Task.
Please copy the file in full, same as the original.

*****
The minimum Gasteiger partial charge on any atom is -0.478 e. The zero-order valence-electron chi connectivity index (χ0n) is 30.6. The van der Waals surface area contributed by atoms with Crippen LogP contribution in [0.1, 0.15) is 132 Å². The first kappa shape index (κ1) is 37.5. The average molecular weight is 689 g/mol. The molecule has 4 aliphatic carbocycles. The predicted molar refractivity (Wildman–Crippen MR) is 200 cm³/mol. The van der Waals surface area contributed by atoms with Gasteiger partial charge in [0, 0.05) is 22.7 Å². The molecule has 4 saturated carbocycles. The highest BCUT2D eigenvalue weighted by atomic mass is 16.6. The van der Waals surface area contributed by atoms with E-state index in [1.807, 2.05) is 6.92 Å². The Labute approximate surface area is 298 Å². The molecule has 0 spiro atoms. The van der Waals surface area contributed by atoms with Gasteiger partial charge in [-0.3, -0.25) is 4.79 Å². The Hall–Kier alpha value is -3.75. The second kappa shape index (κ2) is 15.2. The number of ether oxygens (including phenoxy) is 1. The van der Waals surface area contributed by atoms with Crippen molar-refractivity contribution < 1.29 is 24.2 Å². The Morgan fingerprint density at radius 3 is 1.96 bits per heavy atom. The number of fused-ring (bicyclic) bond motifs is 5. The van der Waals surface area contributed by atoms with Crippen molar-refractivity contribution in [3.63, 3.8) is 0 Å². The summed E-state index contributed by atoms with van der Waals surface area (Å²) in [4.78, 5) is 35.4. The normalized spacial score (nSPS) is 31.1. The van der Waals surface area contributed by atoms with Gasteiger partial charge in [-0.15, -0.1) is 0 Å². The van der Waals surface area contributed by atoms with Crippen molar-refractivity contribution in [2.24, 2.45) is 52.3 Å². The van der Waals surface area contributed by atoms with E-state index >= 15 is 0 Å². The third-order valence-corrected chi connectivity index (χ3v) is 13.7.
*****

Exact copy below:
The minimum Gasteiger partial charge on any atom is -0.478 e. The zero-order valence-electron chi connectivity index (χ0n) is 30.6. The van der Waals surface area contributed by atoms with Crippen LogP contribution in [0.1, 0.15) is 132 Å². The first kappa shape index (κ1) is 37.5. The average molecular weight is 689 g/mol. The molecule has 4 aliphatic carbocycles. The predicted molar refractivity (Wildman–Crippen MR) is 200 cm³/mol. The van der Waals surface area contributed by atoms with Gasteiger partial charge in [0, 0.05) is 22.7 Å². The molecule has 4 saturated carbocycles. The highest BCUT2D eigenvalue weighted by atomic mass is 16.6. The van der Waals surface area contributed by atoms with E-state index in [1.807, 2.05) is 6.92 Å². The Labute approximate surface area is 298 Å². The molecule has 0 spiro atoms. The van der Waals surface area contributed by atoms with Gasteiger partial charge in [-0.3, -0.25) is 4.79 Å². The Hall–Kier alpha value is -3.75. The second kappa shape index (κ2) is 15.2. The number of ether oxygens (including phenoxy) is 1. The van der Waals surface area contributed by atoms with Crippen molar-refractivity contribution < 1.29 is 24.2 Å². The Morgan fingerprint density at radius 3 is 1.96 bits per heavy atom. The number of fused-ring (bicyclic) bond motifs is 5. The van der Waals surface area contributed by atoms with Crippen molar-refractivity contribution in [3.63, 3.8) is 0 Å². The summed E-state index contributed by atoms with van der Waals surface area (Å²) in [4.78, 5) is 35.4. The normalized spacial score (nSPS) is 31.1. The van der Waals surface area contributed by atoms with Gasteiger partial charge in [-0.15, -0.1) is 0 Å². The van der Waals surface area contributed by atoms with Crippen molar-refractivity contribution in [2.24, 2.45) is 52.3 Å². The van der Waals surface area contributed by atoms with E-state index >= 15 is 0 Å². The third-order valence-corrected chi connectivity index (χ3v) is 13.7.